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Voyage of Life or Death

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Editor’s note: Nextier SPD Policy Weekly provides an analysis of topical conflict, security, and development issues as well as proposes recommendations to address them.This edition examines the risks posed by such migration and makes recommendations on how the challenges can be addressed.

The phenomenon of irregular migration has become a major global security threat in the last four years. A December 2018 reportpublished by the United Nations Human Rights Council, in collaboration with the United Nations Support Mission in Libya, revealed that Nigeria is a key contributor to the scourge of irregular migration in Africa and Europe. 

A number of Nigerian youth have taken to illegal migration especially through North Africa to Europe in search of a better lot in life. For instance, majority of the 119,310 migrants and refugees who got to Italy from Libya via the Central Mediterranean Sea in 2017 were Nigerians, Chadians, Egyptians, Sudanese, and Ghanaians. A total of 2,832 of the migrants lost their lives during the dangerous journeys. In 2018, 20,859 migrants and refugees made it to Italy and 234 arrived in Malta. Despite a drop in the number of arrivals in Italy, the journey has become more perilous as over 1,200 migrants perished in the sea as at August 31, 2018. 

Nigeria now ranks as the 6th provider of irregular migrants in the world. Following the deadly nature of the voyage, this edition of Nextier SPD Weekly examines the risks posed by such migration and makes recommendations on how the challenges can be addressed.

Migration is as old as human society and there is nothing wrong with it if conducted within the stipulations of the rules of entry and exit of the country. For several years, Nigerians have travelled to Europe, Asia and America for trade, tourism and education. However, the late 1990s saw a spike in the number of Nigerian girls and women who travel to Europe as commercial sex workers.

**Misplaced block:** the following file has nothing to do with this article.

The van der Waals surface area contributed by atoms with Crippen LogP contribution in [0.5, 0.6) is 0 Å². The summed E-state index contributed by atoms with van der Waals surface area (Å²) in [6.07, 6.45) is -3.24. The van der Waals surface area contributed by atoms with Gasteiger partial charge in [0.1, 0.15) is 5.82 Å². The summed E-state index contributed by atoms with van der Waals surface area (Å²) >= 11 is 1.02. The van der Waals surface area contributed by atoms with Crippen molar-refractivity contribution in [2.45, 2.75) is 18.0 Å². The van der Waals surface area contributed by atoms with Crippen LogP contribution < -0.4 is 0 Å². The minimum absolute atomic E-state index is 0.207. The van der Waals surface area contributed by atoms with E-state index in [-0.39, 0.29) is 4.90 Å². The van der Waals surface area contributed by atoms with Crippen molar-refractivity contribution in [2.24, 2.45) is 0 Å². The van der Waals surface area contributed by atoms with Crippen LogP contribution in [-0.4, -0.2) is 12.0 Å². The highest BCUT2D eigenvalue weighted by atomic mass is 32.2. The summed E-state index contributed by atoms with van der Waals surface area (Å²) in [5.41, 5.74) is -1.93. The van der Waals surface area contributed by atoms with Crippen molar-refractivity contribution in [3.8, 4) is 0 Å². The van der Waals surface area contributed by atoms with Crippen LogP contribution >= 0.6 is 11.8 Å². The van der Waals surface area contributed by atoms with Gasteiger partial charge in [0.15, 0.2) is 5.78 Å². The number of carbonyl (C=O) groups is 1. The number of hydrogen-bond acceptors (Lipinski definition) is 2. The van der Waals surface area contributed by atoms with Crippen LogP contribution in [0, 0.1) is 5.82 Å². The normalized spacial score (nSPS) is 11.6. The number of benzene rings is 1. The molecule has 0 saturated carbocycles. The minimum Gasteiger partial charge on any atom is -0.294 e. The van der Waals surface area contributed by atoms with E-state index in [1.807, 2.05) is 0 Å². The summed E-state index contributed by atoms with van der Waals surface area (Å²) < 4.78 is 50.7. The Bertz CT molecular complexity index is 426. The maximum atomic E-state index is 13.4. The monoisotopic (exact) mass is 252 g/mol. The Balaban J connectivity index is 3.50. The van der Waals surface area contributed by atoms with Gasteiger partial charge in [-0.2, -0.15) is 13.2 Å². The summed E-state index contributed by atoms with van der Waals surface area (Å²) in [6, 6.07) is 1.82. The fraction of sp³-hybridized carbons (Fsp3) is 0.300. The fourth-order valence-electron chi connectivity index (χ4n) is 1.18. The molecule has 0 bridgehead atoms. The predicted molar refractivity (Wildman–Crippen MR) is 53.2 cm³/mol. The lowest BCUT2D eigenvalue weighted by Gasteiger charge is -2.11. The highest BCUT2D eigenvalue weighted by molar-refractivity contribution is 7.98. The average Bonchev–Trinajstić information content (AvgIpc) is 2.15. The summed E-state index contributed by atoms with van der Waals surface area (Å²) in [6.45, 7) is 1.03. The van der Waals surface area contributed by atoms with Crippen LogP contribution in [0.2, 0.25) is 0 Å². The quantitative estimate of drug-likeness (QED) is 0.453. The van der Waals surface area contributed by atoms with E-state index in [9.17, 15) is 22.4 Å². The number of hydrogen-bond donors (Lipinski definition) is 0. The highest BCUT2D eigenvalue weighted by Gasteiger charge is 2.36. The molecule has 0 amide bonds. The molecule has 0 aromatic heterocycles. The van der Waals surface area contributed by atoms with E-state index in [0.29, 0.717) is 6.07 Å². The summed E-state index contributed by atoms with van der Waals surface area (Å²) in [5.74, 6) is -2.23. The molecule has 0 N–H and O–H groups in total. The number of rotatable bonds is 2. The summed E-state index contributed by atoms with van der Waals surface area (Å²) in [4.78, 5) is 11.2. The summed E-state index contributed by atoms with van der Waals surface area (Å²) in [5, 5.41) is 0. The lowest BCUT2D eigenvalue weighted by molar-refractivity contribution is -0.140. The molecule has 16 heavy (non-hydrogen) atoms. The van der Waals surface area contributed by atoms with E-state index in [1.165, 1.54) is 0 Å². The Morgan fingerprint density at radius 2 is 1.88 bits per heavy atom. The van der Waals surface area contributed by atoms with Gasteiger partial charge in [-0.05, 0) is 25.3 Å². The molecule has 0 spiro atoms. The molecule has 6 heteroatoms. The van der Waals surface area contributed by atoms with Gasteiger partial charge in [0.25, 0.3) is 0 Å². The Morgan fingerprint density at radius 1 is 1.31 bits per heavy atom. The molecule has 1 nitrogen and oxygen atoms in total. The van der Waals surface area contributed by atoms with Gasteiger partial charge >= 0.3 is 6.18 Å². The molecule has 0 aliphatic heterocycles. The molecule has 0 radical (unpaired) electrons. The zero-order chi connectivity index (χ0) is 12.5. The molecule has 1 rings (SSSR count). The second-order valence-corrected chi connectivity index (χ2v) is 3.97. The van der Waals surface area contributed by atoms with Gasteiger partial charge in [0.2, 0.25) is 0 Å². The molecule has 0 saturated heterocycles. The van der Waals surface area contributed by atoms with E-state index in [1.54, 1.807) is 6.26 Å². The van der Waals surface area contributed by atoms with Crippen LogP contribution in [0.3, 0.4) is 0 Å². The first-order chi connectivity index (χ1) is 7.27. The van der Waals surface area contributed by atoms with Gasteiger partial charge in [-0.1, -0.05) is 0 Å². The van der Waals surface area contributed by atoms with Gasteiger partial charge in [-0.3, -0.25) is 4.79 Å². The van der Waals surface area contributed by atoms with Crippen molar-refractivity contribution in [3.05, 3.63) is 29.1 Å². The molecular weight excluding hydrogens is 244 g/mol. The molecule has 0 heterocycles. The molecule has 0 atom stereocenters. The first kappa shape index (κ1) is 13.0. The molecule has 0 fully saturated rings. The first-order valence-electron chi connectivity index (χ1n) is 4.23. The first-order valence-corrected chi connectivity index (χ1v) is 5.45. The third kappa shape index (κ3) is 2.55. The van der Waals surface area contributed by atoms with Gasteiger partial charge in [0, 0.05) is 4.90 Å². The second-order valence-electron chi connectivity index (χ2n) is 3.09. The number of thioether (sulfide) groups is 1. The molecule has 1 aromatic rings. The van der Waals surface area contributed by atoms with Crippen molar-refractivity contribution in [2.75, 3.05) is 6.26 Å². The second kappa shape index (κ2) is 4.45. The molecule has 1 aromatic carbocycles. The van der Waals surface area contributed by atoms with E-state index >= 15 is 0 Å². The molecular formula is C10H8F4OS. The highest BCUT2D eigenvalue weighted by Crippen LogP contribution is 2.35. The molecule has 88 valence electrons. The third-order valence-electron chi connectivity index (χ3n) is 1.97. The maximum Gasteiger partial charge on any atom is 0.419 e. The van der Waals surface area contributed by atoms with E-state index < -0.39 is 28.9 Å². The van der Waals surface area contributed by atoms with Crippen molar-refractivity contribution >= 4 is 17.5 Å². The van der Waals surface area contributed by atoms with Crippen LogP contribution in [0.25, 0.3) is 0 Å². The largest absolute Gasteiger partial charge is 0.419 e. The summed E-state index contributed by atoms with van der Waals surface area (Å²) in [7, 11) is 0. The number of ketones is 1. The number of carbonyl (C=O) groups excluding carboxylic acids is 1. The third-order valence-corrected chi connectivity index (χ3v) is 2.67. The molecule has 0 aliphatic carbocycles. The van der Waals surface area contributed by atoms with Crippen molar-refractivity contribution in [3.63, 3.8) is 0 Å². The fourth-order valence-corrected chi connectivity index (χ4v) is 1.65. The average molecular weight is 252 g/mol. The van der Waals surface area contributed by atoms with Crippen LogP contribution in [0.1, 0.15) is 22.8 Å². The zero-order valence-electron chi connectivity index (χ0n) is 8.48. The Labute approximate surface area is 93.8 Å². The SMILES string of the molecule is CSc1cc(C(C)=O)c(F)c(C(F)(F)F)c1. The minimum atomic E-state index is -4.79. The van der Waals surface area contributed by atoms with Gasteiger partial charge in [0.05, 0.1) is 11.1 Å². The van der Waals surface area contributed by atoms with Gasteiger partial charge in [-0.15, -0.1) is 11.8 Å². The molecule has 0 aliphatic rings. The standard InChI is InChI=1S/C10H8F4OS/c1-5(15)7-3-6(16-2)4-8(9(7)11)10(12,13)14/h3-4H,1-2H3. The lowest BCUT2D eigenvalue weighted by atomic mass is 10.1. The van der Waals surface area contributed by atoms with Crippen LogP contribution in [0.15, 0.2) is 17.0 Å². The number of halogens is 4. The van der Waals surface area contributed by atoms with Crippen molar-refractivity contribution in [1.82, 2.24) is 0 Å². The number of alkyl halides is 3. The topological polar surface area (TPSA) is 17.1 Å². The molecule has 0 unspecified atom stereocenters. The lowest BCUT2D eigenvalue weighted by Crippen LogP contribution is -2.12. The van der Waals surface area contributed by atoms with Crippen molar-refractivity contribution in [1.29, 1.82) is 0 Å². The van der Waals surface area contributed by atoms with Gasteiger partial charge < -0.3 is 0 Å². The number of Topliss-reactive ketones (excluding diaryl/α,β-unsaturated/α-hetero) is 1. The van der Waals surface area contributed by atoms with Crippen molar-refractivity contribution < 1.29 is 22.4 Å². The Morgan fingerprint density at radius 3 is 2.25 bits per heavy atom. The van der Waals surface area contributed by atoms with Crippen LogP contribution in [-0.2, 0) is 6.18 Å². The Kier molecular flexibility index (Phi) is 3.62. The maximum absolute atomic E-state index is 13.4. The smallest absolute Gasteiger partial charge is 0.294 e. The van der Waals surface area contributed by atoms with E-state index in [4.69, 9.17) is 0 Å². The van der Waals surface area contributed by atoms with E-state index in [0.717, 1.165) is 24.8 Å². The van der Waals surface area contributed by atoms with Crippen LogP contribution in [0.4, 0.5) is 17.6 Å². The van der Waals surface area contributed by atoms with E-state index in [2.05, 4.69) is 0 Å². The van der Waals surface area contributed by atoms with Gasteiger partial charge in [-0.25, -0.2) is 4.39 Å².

Countries such as Italy, Holland, Spain, France, Belgium, and UK amongst others were the popular destinations for this ignoble sex trade organised by a network of traffickers. There has been a spike, in the last four years, of a large number of migrants and refugees who travelled to Europe by land (through North Africa) and via the Mediterranean Sea. Many of these irregular migrants and refugees have been trafficked or smuggled by criminal cartels. Besides incessant deaths in the Sahara Desert from dehydration, hunger, and illness, many more have drowned in the Mediterranean Sea while attempting to cross over to Europe on wooden or dingy boats. Most Nigerian survivors have blamed the high levels of youth unemployment, poverty and violence for their desperation for a better life in Europe.

Following the deaths of migrants in the desert,sea, and detention camps in Libya, the Federal Government of Nigeria and the Government of Edo State have initiated measures to stem the tide of irregular migration. The federal government has collaborated with European governments and some non-governmental organisations (such as the International Organization for Migration (IOM) and ActionAid) to evacuate several stranded migrants in Libya. As at October 2018, over 11,000 Nigerian migrants have been evacuated and 4,244 of the returnees were indigenes of Edo State. The state government, on its part, established the Edo State Taskforce Against Human Trafficking (ETAHT) to tackle the problem of irregular migration and human trafficking in the state. So far, ETAHT has received 42 batches of irregular migrants. The taskforce also helps to rehabilitate Libyan returnees and other returnees by evaluating their needs and partnering with ActionAid to provide them with vocational training in such skills as cosmetology, agribusiness, fisheries, etc.